According to Arauz, of PRETOMA, who has sued state officials for noncompliance with the fisheries law, anything short of obeying the country’s law is unacceptable and only masks the country’s shark-finning problem.
“There is a simple solution to this situation. Either provide public docks for landing sharks, or shut the fishery down,”Arauz said.
In a meeting with The Tico Times this week, Carlos Villalobos, the executive director of the Costa Rican Fisheries Institute (INCOPESCA), said there is no money in the budget to modernize the country’s dock systems.
Instead, he said, the country has hired 11 new inspectors for the coming year, and plans to pass a strict set of regulations to govern shark landings at private docks. Still, he said the movie has blown the issue “out of proportion.”
“Costa Rica doesn’t even have a targeted shark fishery – our fishery is incidental, it happens because we are out there fishing for marlin, tuna and dorado. We harvest about 5,000 tons of shark a year, compared to 58,000 tons in Mexico,” he said.
INCOPESCA’s statistician was on vacation this week – so Villalobos was unable to provide specifics on shark landings, but he said he is certain that shark landings had declined significantly since the filming of the movie, due to increased vigilance and stricter laws.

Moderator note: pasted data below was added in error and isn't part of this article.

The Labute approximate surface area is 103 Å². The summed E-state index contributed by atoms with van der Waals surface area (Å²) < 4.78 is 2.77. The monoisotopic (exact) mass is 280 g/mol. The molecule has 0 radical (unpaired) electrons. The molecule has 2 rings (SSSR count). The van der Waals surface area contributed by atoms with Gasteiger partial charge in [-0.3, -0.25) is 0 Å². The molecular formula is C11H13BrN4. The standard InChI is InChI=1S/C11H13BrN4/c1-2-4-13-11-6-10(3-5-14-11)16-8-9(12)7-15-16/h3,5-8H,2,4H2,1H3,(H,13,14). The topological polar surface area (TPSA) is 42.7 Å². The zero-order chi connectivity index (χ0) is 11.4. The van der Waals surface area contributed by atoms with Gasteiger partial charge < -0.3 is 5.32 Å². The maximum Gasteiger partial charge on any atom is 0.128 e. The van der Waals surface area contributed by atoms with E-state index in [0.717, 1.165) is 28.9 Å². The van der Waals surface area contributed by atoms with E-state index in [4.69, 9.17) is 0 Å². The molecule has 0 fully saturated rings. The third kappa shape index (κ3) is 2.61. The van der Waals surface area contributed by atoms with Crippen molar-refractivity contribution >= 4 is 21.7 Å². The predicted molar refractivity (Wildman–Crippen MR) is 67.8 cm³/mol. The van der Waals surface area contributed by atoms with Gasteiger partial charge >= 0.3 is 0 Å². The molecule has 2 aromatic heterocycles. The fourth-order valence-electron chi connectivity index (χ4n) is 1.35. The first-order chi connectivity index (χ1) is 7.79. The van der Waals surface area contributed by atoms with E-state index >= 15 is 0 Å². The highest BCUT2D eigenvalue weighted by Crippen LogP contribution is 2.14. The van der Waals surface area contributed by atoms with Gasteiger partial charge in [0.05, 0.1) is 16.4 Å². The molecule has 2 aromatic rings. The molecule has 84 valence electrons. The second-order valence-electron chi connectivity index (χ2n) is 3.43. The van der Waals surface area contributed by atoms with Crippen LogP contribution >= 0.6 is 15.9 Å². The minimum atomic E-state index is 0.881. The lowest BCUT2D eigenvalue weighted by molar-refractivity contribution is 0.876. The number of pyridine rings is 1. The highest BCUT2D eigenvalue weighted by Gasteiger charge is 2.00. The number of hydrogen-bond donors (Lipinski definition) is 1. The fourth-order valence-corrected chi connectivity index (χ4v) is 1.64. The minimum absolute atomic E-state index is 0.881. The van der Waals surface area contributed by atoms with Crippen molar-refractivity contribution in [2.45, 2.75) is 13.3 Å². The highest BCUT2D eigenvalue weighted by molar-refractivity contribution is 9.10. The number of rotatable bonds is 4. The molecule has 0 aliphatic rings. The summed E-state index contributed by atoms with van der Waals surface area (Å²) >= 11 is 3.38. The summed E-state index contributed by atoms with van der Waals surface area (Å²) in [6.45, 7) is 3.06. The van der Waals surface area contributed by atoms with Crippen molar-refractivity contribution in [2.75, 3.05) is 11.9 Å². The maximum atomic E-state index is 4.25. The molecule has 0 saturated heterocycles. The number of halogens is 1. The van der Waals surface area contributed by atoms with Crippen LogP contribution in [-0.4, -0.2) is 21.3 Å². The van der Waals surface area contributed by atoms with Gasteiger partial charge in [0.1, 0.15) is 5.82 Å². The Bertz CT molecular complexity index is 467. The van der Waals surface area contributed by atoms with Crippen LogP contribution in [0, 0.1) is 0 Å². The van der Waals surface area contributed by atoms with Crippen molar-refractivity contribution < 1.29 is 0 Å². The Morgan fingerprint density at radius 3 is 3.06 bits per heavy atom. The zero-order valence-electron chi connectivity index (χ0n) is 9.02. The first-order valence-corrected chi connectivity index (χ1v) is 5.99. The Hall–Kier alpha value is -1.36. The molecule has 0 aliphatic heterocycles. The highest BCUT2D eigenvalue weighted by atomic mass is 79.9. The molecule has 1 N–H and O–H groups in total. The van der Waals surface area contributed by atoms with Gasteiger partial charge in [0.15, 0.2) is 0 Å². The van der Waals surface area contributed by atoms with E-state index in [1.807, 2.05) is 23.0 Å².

“So why the focus on us?” he asks.
In a brief phone interview with The Tico Times between press appearances in the United States, filmmaker Rob Stewart explained: “We set out to make a movie about sharks, and it took us to Costa Rica.
We don’t accuse the country of killing more sharks than anyone else, but the fact remains we saw finning happening at Isla del Coco,” he said.
Stewart will be in Costa Rica later this month to promote the film, which opens in select theaters throughout the country Nov. 23.
When confronted by Costa Rican officials about the possibility of adding a scene, or text to the movie, explaining the new fisheries law and the progress government officials say has been made since the movie was filmed, Stewart balks.
“Costa Rica has a lot of laws on paper, but they don’t seem to enforce them. Unless that changes, the movie won’t,” he said. “Sharkwater”:
A New Look at Sharks
In Sharkwater, narrator/director Rob Stewart explores the depths of the multibillion-dollar trade in shark fins, and the devastating effect it has had on shark populations worldwide.
Stewart teams up with Paul Watson, of the Sea Shepherd Conservation Society, and sails south from the United States to Guatemala waters, and later, Costa Rica’s Isla del Coco National Park, where they confront fishermen partaking in illegal shark finning.
The plot thickens when the duo face attempted murder charges in Costa Rica for ramming a fishing boat at sea, then flee the country with a Costa Rican Coast Guard gunboat in hot pursuit.
The movie is filmed in 15 countries, with footage from Costa Rica above and below the water from Puntarenas to San José and Isla del Coco.
Sharkwater opens in Costa Rica Nov. 23 at the following theaters: Cinépolis in Tres Rios, the Cinemarks in Escazú and Zapote, and CCM Theaters in San Pedro, Heredia, Pérez Zeledón, Grecia, Rohrmoser, San Ramón and Liberia.